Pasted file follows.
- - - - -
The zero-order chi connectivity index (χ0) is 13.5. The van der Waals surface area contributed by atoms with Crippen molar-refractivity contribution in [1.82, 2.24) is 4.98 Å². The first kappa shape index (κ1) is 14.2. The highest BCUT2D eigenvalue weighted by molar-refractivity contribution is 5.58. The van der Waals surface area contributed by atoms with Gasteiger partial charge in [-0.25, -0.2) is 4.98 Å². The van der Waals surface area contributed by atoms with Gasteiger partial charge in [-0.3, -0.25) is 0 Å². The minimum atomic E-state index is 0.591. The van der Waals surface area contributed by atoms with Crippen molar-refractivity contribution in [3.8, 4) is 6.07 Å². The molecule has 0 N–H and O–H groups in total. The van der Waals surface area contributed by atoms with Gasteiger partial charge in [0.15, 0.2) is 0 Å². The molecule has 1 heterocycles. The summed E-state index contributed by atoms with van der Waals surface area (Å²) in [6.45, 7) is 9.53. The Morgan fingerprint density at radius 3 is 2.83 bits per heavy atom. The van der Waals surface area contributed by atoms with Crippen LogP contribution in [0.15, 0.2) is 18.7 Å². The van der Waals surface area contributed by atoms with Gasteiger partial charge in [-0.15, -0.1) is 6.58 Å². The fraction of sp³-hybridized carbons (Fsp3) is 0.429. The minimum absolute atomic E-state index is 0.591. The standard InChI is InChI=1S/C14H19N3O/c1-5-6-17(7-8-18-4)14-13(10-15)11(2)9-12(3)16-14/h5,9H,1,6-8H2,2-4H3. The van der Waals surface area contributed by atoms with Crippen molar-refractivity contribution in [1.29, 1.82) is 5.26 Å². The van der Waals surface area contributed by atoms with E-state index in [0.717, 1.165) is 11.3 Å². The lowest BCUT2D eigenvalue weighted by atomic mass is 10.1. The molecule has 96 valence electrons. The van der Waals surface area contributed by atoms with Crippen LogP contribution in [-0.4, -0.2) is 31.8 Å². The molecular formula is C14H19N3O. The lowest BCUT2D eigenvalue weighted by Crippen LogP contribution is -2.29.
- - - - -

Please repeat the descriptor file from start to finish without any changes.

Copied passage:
The zero-order chi connectivity index (χ0) is 13.5. The van der Waals surface area contributed by atoms with Crippen molar-refractivity contribution in [1.82, 2.24) is 4.98 Å². The first kappa shape index (κ1) is 14.2. The highest BCUT2D eigenvalue weighted by molar-refractivity contribution is 5.58. The van der Waals surface area contributed by atoms with Gasteiger partial charge in [-0.25, -0.2) is 4.98 Å². The van der Waals surface area contributed by atoms with Gasteiger partial charge in [-0.3, -0.25) is 0 Å². The minimum atomic E-state index is 0.591. The van der Waals surface area contributed by atoms with Crippen molar-refractivity contribution in [3.8, 4) is 6.07 Å². The molecule has 0 N–H and O–H groups in total. The van der Waals surface area contributed by atoms with Gasteiger partial charge in [0.15, 0.2) is 0 Å². The molecule has 1 heterocycles. The summed E-state index contributed by atoms with van der Waals surface area (Å²) in [6.45, 7) is 9.53. The Morgan fingerprint density at radius 3 is 2.83 bits per heavy atom. The van der Waals surface area contributed by atoms with Crippen LogP contribution in [0.15, 0.2) is 18.7 Å². The van der Waals surface area contributed by atoms with Gasteiger partial charge in [-0.15, -0.1) is 6.58 Å². The fraction of sp³-hybridized carbons (Fsp3) is 0.429. The minimum absolute atomic E-state index is 0.591. The standard InChI is InChI=1S/C14H19N3O/c1-5-6-17(7-8-18-4)14-13(10-15)11(2)9-12(3)16-14/h5,9H,1,6-8H2,2-4H3. The van der Waals surface area contributed by atoms with Crippen molar-refractivity contribution in [1.29, 1.82) is 5.26 Å². The van der Waals surface area contributed by atoms with E-state index in [0.717, 1.165) is 11.3 Å². The lowest BCUT2D eigenvalue weighted by atomic mass is 10.1. The molecule has 96 valence electrons. The van der Waals surface area contributed by atoms with Crippen LogP contribution in [-0.4, -0.2) is 31.8 Å². The molecular formula is C14H19N3O. The lowest BCUT2D eigenvalue weighted by Crippen LogP contribution is -2.29.